Tax Alert: Here We Go Again?

As readers of these Tax Alerts are aware, many tax proposals and “scares” emanate from Washington which cause much consternation, sometimes prophylactic, proactive tax planning, and yet in the end do not come to fruition. The current poster child being last year’s tax law legislation that continues to flounder on the cutting room floor of the Senate.

Having said that… there is now another foray in the form of the White House’s 2023 Budget Proposals. Released on Monday morning the tax/revenue generating portion of it, which affects the individual taxpayer, includes:

  • Raising the top individual tax bracket to 39.6%
  • Imposing a 20% minimum tax on households with more than $100 million of net worth, a so-called Billionaires Minimum Tax
  • Taxing carried interest as regular income
  • Ending tax deferrals on the gains from like-kind exchanges
  • There are also provisions affecting GRATs, the GST exemption and Donor Advised Funds

Many of these are old hat. What is new-ish and interesting (and perhaps troubling) is the Minimum Tax on Billionaires. In the words of the proposal itself:

The tax code currently offers special treatment for the types of income that wealthy people enjoy. This special treatment, combined with sophisticated tax planning and giant loopholes, allows many of the very wealthiest people in the world to end up paying a lower tax rate on their full income than many middle-class households. To finally address this glaring problem, the Budget includes a 20 percent minimum tax on multi-millionaires and billionaires who so often pay indefensibly low tax rates. This minimum tax would apply only to the wealthiest 0.01 percent of households—those with more than $100 million—and over half the revenue would come from billionaires alone.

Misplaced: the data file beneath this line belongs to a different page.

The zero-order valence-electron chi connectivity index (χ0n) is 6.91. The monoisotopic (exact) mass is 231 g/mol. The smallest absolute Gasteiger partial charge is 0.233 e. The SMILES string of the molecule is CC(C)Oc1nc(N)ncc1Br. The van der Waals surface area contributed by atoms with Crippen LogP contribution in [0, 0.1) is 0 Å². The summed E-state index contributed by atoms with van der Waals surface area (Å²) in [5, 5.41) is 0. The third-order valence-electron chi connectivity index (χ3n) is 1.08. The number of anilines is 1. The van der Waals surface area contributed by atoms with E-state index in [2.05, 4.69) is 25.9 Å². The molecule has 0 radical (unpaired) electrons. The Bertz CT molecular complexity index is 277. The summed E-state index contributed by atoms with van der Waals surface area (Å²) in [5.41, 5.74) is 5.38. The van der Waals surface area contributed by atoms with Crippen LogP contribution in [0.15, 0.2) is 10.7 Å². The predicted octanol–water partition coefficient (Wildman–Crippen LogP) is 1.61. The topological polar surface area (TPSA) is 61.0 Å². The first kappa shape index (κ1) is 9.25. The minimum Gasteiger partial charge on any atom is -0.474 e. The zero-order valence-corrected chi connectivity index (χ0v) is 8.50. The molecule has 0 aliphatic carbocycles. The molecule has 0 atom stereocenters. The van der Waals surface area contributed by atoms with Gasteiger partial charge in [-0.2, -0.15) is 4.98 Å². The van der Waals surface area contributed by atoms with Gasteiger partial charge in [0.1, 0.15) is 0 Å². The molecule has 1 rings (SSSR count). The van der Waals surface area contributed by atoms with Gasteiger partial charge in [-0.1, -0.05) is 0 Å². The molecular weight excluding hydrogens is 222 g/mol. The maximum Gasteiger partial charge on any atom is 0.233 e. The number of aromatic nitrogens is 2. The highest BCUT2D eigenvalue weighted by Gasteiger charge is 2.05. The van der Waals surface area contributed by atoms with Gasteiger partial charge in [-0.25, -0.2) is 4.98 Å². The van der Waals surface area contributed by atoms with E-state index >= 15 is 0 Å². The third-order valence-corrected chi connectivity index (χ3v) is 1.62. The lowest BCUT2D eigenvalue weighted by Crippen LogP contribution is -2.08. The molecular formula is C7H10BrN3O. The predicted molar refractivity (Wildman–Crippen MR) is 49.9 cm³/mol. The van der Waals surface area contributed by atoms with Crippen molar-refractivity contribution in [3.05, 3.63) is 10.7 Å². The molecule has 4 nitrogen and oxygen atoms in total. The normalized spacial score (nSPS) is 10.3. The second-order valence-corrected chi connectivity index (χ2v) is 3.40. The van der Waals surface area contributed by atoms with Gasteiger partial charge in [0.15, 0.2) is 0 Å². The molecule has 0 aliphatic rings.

More specifically, Biden is proposing a minimum 20 percent tax on American households with a net worth of greater than $100 million. It would target their “full income,” including standard taxable income as well as unrealized gains from investment assets. It is the last part that is troubling. This, of course, is resonant of the Sanders/Warren Wealth Tax that was bandied about during the most recent presidential campaigns. That would have been an annual tax on the net worth of wealthy Americans including any amounts of unrealized capital gain. Note however, importantly, that this would be a tax not on total assets, but only unrealized gain. It would also increase the basis of those assets by the amount of gain taxed to avoid double taxation when the assets were eventually sold.¹ Yet, add to that last year’s Biden proposal to tax unrealized capital gain at death in a decedent’s estate… do we see a trend here?

As always… stay tuned!


Nicholas Bertha
President, Fieldpoint Private Trust

1 An initial “top-up payment” on unrealized income could be spread over nine tax years, and any subsequently required top-ups over five years.


Fieldpoint Private does not provide tax or legal advice. Please consult your personal tax or legal advisor regarding your particular circumstances.

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Nicholas Bertha
Fieldpoint Private Trust, President


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